Settling historical Treaty of Waitangi claims
Claims for breaches of the Treaty of Waitangi before 1992 are known as historical claims. Settlements aim to resolve these claims by providing some redress to claimant groups.
What is a historical Treaty of Waitangi settlement?
The Treaty of Waitangi was signed by Māori rangatira, or chiefs, and representatives of the British Crown in 1840. The Treaty has 3 articles.
- gave sovereignty in New Zealand to the British Crown
- enabled Māori to keep rangatiratanga, or chieftainship, over their resources, while giving the Crown first rights to any land being sold after that time, and
- guaranteed Māori the rights and privileges of British citizens.
Historical claims are made by Māori against the Crown for breaches of the Treaty — times when the Crown did not uphold 1 or more of these articles — before 1992.
Historical settlements aim to resolve these claims and provide some redress to claimant groups. When a settlement is reached, it becomes law.
Who’s involved in a settlement
The Crown settles with Large Natural Groups (LNGs) — communities with a common ancestry. LNGs are known as claimant groups, and can be made up of:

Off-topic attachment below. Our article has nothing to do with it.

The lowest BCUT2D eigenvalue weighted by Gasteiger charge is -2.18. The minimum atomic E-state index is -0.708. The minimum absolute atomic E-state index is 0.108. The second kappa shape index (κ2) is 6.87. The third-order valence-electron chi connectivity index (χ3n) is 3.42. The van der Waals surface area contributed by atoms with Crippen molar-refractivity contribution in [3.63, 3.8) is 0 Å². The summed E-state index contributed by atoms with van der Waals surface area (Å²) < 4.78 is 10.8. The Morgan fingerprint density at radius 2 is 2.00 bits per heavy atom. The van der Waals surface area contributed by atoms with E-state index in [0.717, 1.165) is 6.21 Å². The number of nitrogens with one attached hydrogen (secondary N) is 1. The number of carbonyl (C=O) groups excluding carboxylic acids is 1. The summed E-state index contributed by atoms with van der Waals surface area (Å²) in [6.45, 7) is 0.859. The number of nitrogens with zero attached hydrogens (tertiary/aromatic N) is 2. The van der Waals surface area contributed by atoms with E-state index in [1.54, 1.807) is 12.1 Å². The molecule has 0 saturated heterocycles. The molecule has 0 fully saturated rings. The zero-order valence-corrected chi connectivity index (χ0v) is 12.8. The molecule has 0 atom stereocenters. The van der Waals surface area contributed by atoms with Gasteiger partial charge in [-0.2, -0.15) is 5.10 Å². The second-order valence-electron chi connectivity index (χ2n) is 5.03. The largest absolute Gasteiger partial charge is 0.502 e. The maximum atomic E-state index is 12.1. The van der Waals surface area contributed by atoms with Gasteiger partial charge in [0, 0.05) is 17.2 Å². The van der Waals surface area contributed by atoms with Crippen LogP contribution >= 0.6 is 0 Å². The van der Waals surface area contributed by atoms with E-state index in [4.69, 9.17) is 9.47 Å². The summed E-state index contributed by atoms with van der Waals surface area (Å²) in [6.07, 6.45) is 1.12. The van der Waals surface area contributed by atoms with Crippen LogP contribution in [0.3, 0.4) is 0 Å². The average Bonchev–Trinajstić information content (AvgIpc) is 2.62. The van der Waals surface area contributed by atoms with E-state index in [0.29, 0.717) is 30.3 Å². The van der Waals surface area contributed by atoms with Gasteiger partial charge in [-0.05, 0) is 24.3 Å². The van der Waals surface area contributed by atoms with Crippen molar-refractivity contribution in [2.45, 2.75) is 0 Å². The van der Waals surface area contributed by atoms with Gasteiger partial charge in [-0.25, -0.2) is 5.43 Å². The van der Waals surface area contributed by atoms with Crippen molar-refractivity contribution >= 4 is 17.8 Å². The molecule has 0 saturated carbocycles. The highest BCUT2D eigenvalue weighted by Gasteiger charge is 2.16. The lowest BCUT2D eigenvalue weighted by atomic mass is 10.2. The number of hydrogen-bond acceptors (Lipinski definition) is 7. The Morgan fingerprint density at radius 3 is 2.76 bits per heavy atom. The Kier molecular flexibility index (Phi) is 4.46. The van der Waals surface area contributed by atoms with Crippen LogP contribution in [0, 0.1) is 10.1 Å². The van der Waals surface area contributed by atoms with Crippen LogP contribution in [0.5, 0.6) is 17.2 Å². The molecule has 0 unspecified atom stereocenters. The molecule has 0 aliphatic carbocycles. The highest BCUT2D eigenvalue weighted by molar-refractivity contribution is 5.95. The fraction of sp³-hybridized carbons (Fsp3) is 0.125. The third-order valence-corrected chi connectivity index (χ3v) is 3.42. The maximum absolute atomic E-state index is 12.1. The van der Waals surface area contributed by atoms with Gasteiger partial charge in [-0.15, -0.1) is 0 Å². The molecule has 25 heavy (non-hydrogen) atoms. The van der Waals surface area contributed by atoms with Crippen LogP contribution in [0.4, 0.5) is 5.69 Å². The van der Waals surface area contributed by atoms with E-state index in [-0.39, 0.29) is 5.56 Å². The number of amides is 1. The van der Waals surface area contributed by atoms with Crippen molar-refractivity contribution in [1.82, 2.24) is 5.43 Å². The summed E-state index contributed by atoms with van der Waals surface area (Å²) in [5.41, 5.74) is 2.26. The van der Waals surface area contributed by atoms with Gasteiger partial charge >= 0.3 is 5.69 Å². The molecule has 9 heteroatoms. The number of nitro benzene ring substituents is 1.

- a single iwi
- a group of iwi
- a collection of hapū from the same geographical area.
The Crown is the government, and government agencies. Te Arawhiti negotiates with representatives of claimant groups on behalf of the Crown.
What a settlement provides
Settlements give 3 kinds of redress to the claimant group.
- An historical account of the Treaty breaches, and Crown acknowledgement and apology
The historical account details the ways that the Crown breached the Treaty. Both the Crown and the claimant group must agree on these. The Crown acknowledges and apologises for the Treaty breaches and the impact they had on the claimant group.
- Cultural redress
Cultural redress can include things like:
- changing place names
- the transfer of Crown land to the claimant group, and
- co-governance of rivers and lakes.
- Commercial and financial redress
This is cash, property, or a mixture of both.
The settlement process
There are 4 stages in a Treaty settlement.
- Pre-negotiation — the claimant group chooses people to represent them in negotiations. The Crown and the representatives signs Terms of Negotiation.
- Negotiation — the representatives and the Crown negotiate a final Deed of Settlement. The claimant group must agree to the proposed settlement before moving to the next stage of the process.
- Legislation — the settlement becomes law.
- Implementation — the Crown and the claimant group work together to make sure everything agreed in the Deed of Settlement happens.